Ford is just steps away from a major recall, as there have been warnings of possible carbon monoxide leaks in one of their most popular cars. According to CBS News, there are currently 1.3 million Ford Explorers under federal investigation.
Questions about the harmful fumes began surfacing in 2015 when a police officer operating a Ford Explorer passed out and ran into a tree. He claimed that it was due to carbon monoxide seeping into the vehicle.
On Thursday, another officer in Massachusetts had a similar experience when he passed out and rear ended another car. The officer, along with five others in Auburn, have been treated for carbon monoxide poisoning. In Texas, 18 officers had carbon monoxide in their blood. Moreover, federal safety regulators have documented thousands of complaints on Ford’s “best-selling police interceptor.”
All of the police-operated Ford Explorers in Montgomery County, Maryland are being inspected. As mechanics have been thoroughly inspecting 108 vehicles, they have been finding several cracks in the exhaust manifolds, which carries the exhaust from the engine to the tailpipe.
Montgomery County’s director of the department of general services, David Dise, said that the problem could be affecting up to 80% of the fleet.
He said, “We believe this is a manufacturer’s defect. If you’re running your air conditioning or your vent system, that’s the air that’s coming through the engine compartment. So you’re sucking carbon monoxide into the cabin if you have that kind of a leak.”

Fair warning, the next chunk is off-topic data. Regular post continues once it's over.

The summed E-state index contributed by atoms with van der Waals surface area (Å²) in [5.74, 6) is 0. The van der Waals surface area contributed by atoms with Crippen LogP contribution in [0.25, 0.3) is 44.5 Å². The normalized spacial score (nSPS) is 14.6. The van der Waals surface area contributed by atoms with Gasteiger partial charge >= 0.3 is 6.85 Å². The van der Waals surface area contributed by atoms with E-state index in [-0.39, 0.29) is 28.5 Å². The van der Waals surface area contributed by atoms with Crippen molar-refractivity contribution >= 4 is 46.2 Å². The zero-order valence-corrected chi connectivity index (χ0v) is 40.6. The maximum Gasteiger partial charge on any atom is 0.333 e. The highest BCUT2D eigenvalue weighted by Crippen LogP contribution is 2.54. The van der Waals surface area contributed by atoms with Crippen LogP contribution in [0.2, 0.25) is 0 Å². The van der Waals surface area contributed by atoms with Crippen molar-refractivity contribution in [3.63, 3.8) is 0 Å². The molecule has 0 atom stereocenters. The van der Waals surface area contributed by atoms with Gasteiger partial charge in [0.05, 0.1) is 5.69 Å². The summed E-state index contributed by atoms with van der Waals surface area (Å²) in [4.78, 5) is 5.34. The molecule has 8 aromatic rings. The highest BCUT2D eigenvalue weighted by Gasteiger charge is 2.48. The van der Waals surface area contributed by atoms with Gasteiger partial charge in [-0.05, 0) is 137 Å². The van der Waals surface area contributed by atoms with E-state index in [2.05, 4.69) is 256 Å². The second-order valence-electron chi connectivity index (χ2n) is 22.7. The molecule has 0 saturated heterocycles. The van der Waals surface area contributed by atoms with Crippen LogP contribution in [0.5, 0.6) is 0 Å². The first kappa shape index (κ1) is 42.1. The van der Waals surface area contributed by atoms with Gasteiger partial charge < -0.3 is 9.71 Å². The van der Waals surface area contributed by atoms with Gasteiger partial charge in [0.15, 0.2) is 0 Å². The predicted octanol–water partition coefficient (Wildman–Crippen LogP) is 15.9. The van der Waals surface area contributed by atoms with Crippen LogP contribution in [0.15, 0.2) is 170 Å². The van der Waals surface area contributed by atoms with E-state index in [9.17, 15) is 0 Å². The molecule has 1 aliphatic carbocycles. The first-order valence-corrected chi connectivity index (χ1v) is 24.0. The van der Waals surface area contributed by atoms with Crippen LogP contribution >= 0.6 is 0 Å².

With the rising numbers of complaints and sickness among police officers in over a dozen states, Ford is actively considering a major recall. There are approximately 135,000 Explorer police cruisers on the road, and now 1.3 million vehicles are under federal investigation. The investigation covers model years 2011-2017.
Federal regulators reported, “Preliminary testing that suggests…CO levels may be elevated in certain driving scenarios.”
Hau Thai-Tang, Ford’s product development and purchasing executive vice president, said, “There’s nothing that we take more seriously than providing you with the safest, most reliable vehicles to support your life-saving work.”
Ford issued a statement after news of the leaks began to surface.
It read, “All of our testing to date has not shown cracked manifolds contributing to the carbon monoxide levels in Police Interceptor Utilities. We continue to investigate.”
To find out more information, watch the CBS News Investigation video below:
If the results of the investigation are negative, Ford might have to extend their recall far beyond police vehicles. What do you think about this? Do you drive a Ford Explorer or know someone who does? Share this on your Facebook to warn friends and family about the potential of harmful chemicals in the vehicles. In other news, government agencies across the U.S. are issuing massive warnings about the upcoming solar eclipse.